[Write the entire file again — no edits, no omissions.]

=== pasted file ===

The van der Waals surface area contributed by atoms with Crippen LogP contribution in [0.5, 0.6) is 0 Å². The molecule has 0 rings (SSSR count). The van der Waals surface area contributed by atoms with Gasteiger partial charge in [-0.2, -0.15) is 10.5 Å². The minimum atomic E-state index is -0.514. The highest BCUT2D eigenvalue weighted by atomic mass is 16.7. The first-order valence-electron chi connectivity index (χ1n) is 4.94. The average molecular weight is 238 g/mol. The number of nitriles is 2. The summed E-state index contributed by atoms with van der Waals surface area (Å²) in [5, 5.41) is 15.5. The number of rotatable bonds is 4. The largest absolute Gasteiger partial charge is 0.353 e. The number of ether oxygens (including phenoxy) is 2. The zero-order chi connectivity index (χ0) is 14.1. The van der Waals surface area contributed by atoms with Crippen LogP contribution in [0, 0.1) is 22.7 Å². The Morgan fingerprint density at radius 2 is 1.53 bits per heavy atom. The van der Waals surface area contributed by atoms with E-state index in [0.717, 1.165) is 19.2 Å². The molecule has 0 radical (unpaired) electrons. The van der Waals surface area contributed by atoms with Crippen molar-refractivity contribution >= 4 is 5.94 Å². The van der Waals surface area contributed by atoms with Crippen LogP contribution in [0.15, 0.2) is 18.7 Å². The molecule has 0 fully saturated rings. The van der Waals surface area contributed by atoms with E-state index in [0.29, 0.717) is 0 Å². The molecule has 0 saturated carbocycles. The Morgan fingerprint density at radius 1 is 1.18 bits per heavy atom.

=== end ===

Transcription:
The van der Waals surface area contributed by atoms with Crippen LogP contribution in [0.5, 0.6) is 0 Å². The molecule has 0 rings (SSSR count). The van der Waals surface area contributed by atoms with Gasteiger partial charge in [-0.2, -0.15) is 10.5 Å². The minimum atomic E-state index is -0.514. The highest BCUT2D eigenvalue weighted by atomic mass is 16.7. The first-order valence-electron chi connectivity index (χ1n) is 4.94. The average molecular weight is 238 g/mol. The number of nitriles is 2. The summed E-state index contributed by atoms with van der Waals surface area (Å²) in [5, 5.41) is 15.5. The number of rotatable bonds is 4. The largest absolute Gasteiger partial charge is 0.353 e. The number of ether oxygens (including phenoxy) is 2. The zero-order chi connectivity index (χ0) is 14.1. The van der Waals surface area contributed by atoms with Crippen LogP contribution in [0, 0.1) is 22.7 Å². The Morgan fingerprint density at radius 2 is 1.53 bits per heavy atom. The van der Waals surface area contributed by atoms with E-state index in [0.717, 1.165) is 19.2 Å². The molecule has 0 radical (unpaired) electrons. The van der Waals surface area contributed by atoms with Crippen molar-refractivity contribution >= 4 is 5.94 Å². The van der Waals surface area contributed by atoms with Crippen LogP contribution in [0.15, 0.2) is 18.7 Å². The molecule has 0 fully saturated rings. The van der Waals surface area contributed by atoms with E-state index in [0.29, 0.717) is 0 Å². The molecule has 0 saturated carbocycles. The Morgan fingerprint density at radius 1 is 1.18 bits per heavy atom.